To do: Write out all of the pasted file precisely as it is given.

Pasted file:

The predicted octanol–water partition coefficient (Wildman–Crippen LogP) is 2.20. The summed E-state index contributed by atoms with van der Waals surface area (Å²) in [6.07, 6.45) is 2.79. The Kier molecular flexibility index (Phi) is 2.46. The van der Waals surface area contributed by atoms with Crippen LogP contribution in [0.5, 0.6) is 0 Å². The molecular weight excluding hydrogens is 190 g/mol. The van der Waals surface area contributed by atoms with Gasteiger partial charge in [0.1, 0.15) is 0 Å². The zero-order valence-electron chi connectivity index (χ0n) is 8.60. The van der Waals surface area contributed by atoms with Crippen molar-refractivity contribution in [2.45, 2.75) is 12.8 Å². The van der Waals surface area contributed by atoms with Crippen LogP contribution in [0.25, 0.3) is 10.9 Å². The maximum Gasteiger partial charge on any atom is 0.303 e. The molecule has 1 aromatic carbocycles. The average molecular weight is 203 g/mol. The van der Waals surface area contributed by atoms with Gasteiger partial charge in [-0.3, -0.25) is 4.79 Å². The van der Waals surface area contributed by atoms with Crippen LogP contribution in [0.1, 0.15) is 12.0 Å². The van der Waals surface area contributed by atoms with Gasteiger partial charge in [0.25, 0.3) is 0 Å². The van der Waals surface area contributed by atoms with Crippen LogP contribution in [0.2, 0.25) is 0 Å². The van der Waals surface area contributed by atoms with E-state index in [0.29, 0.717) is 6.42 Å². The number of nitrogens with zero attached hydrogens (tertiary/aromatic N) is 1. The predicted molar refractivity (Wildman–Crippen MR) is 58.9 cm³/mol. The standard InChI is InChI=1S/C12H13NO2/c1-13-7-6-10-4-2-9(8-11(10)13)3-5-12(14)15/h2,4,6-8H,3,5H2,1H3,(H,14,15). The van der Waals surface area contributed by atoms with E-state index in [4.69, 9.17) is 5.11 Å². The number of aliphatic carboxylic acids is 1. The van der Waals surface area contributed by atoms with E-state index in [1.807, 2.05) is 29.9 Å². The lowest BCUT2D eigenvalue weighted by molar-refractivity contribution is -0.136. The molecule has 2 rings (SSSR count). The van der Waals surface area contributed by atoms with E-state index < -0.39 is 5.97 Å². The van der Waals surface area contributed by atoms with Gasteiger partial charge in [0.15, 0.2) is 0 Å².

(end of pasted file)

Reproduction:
The predicted octanol–water partition coefficient (Wildman–Crippen LogP) is 2.20. The summed E-state index contributed by atoms with van der Waals surface area (Å²) in [6.07, 6.45) is 2.79. The Kier molecular flexibility index (Phi) is 2.46. The van der Waals surface area contributed by atoms with Crippen LogP contribution in [0.5, 0.6) is 0 Å². The molecular weight excluding hydrogens is 190 g/mol. The van der Waals surface area contributed by atoms with Gasteiger partial charge in [0.1, 0.15) is 0 Å². The zero-order valence-electron chi connectivity index (χ0n) is 8.60. The van der Waals surface area contributed by atoms with Crippen molar-refractivity contribution in [2.45, 2.75) is 12.8 Å². The van der Waals surface area contributed by atoms with Crippen LogP contribution in [0.25, 0.3) is 10.9 Å². The maximum Gasteiger partial charge on any atom is 0.303 e. The molecule has 1 aromatic carbocycles. The average molecular weight is 203 g/mol. The van der Waals surface area contributed by atoms with Gasteiger partial charge in [-0.3, -0.25) is 4.79 Å². The van der Waals surface area contributed by atoms with Crippen LogP contribution in [0.1, 0.15) is 12.0 Å². The van der Waals surface area contributed by atoms with Gasteiger partial charge in [0.25, 0.3) is 0 Å². The van der Waals surface area contributed by atoms with Crippen LogP contribution in [0.2, 0.25) is 0 Å². The van der Waals surface area contributed by atoms with E-state index in [0.29, 0.717) is 6.42 Å². The number of nitrogens with zero attached hydrogens (tertiary/aromatic N) is 1. The predicted molar refractivity (Wildman–Crippen MR) is 58.9 cm³/mol. The standard InChI is InChI=1S/C12H13NO2/c1-13-7-6-10-4-2-9(8-11(10)13)3-5-12(14)15/h2,4,6-8H,3,5H2,1H3,(H,14,15). The van der Waals surface area contributed by atoms with E-state index in [4.69, 9.17) is 5.11 Å². The number of aliphatic carboxylic acids is 1. The van der Waals surface area contributed by atoms with E-state index in [1.807, 2.05) is 29.9 Å². The lowest BCUT2D eigenvalue weighted by molar-refractivity contribution is -0.136. The molecule has 2 rings (SSSR count). The van der Waals surface area contributed by atoms with E-state index < -0.39 is 5.97 Å². The van der Waals surface area contributed by atoms with Gasteiger partial charge in [0.15, 0.2) is 0 Å².